Efficiencies in optical computing

Optical computing is an inherently multidisciplinary subject whose study routinely involves a spectrum of expertise that threads optical physics, materials science, optical engineering, electrical engineering, computer architecture, computer programming, and computer theory. Applying ideas from theoretical computer science, such as analysis of algorithms and computational complexity, enables us to place optical computing in a framework where we can try to answer a number of important questions. For example,which problems are optical computers suitable for solving? Also, how does the resource usage on optical computers compare with more standard (e.g. digital electronic) architectures? The physical principles behind some efficiencies in optical computing are outlined here.

1. Fan-in efficiency

Kirchoff’s Law is well understood in analog electronics as a natural and constant time means of summing the current at the intersection of an arbitrary number of wires. In optics, the same thing is possible by directing several light beams towards a point detector with a linear response to incident light. Such an optical arrangement sums n non-negative integers in O(1) addition steps. On a model of a sequential digital electronic computer this would require n − 1 addition operations and even many typical (bounded fan-in)parallel models, with n or more processors, take O(log n) time steps. Tasks that rely on scalar summation operations (such as matrix multiplication) would benefit greatly from an optical implementation of the scalar sum operation. Similarly, O(1) multiplication and O(1) convolution operations can be realised optically. Very recently, an optics-based digital signal processing platform has been marketed that claims digital processing speeds of  tera (10^12) operations per second.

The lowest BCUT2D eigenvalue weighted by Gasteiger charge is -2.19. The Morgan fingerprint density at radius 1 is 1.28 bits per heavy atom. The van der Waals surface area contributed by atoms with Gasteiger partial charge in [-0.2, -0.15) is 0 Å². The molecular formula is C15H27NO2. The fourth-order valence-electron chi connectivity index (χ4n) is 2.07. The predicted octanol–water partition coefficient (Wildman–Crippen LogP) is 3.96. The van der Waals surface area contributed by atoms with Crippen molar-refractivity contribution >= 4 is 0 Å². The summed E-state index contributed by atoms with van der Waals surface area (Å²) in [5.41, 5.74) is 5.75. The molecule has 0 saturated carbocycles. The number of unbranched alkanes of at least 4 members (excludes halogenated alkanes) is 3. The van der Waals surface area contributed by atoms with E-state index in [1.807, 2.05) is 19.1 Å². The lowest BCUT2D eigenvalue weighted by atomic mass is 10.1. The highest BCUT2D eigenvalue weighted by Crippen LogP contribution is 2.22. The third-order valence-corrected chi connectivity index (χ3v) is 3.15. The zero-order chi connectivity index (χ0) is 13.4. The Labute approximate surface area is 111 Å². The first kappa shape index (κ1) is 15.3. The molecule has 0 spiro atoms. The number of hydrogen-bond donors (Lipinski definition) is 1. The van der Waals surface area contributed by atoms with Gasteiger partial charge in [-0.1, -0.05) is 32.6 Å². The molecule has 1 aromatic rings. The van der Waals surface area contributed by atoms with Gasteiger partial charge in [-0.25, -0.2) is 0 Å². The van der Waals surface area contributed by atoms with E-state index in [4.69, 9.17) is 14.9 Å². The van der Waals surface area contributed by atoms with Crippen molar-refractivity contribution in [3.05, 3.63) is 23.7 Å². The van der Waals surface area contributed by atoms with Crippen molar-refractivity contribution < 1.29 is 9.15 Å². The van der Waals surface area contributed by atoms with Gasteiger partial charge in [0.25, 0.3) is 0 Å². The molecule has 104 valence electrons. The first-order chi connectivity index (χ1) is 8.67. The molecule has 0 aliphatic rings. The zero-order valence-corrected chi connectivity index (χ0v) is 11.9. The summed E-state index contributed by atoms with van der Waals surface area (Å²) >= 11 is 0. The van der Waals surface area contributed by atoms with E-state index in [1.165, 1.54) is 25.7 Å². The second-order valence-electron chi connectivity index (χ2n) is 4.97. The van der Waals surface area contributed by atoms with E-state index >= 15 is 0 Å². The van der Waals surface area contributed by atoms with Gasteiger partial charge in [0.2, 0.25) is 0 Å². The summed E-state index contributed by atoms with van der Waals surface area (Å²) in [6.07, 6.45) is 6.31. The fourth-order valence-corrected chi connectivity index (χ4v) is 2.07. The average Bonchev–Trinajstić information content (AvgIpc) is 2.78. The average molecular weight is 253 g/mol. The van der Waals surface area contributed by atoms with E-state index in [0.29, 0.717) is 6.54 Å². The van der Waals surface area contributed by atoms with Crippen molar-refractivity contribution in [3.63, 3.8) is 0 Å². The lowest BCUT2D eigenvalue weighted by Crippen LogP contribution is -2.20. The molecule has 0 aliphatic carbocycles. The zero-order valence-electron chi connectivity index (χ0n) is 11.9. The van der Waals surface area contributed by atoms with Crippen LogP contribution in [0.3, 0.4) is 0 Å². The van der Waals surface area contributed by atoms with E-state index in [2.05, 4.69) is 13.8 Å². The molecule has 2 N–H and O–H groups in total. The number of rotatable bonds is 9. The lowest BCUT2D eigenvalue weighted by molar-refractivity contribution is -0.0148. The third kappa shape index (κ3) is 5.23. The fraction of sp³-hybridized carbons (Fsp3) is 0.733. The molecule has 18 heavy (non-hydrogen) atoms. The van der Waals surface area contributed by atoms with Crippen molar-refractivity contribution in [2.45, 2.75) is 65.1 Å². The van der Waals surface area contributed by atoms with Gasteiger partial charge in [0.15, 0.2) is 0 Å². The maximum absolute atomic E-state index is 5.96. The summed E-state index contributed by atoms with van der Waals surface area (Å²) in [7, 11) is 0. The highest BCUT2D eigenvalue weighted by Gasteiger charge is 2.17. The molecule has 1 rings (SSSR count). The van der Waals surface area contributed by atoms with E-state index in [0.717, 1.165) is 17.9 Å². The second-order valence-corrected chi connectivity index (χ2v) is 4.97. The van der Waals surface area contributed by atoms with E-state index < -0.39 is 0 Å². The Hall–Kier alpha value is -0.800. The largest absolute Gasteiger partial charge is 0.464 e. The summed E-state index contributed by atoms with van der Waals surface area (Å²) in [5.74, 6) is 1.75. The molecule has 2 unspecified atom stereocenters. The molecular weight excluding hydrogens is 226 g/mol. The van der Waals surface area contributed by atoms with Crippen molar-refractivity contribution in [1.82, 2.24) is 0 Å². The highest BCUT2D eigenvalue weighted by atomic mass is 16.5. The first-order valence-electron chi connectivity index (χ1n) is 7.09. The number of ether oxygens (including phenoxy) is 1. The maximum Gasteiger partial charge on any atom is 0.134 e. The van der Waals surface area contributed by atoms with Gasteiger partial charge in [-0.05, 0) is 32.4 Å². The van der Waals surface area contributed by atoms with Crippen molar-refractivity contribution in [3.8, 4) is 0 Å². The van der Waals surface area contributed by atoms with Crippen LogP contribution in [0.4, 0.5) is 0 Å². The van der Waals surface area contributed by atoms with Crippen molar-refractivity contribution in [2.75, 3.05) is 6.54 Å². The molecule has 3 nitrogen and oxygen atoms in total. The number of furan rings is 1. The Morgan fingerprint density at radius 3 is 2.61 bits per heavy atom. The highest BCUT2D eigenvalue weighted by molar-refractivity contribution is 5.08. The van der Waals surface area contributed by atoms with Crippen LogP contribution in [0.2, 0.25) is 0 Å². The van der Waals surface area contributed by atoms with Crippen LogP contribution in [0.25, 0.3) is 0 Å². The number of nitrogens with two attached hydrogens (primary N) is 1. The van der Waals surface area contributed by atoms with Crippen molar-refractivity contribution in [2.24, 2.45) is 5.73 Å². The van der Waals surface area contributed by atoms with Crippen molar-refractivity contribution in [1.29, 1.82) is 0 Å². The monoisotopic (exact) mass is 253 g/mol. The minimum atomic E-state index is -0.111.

2. Efficiency in interconnection complexity

As optical pathways can cross in free space without measurable effect on the information in either channel, high interconnection densities are possible with optics. Architectures with highly parallel many-to-many interconnections between parallel surfaces have already been proposed for common tasks such as sorting. Currently, intrachip, inter-chip, and inter-board connections are being investigated for manufacturing feasibility.

3. Energy efficiency

Electrical wires suffer from induced noise and heat, which increases dramatically whenever wires are made thinner or placed closer together, or whenever the data throughput is increased. As a direct consequence of their resistance free pathways and noise-reduced environments, optical systems have the potential to generate less waste heat and so consume less energy per computation step than electronic systems. This has beend emonstrated experimentally with general purpose digital optical processors.

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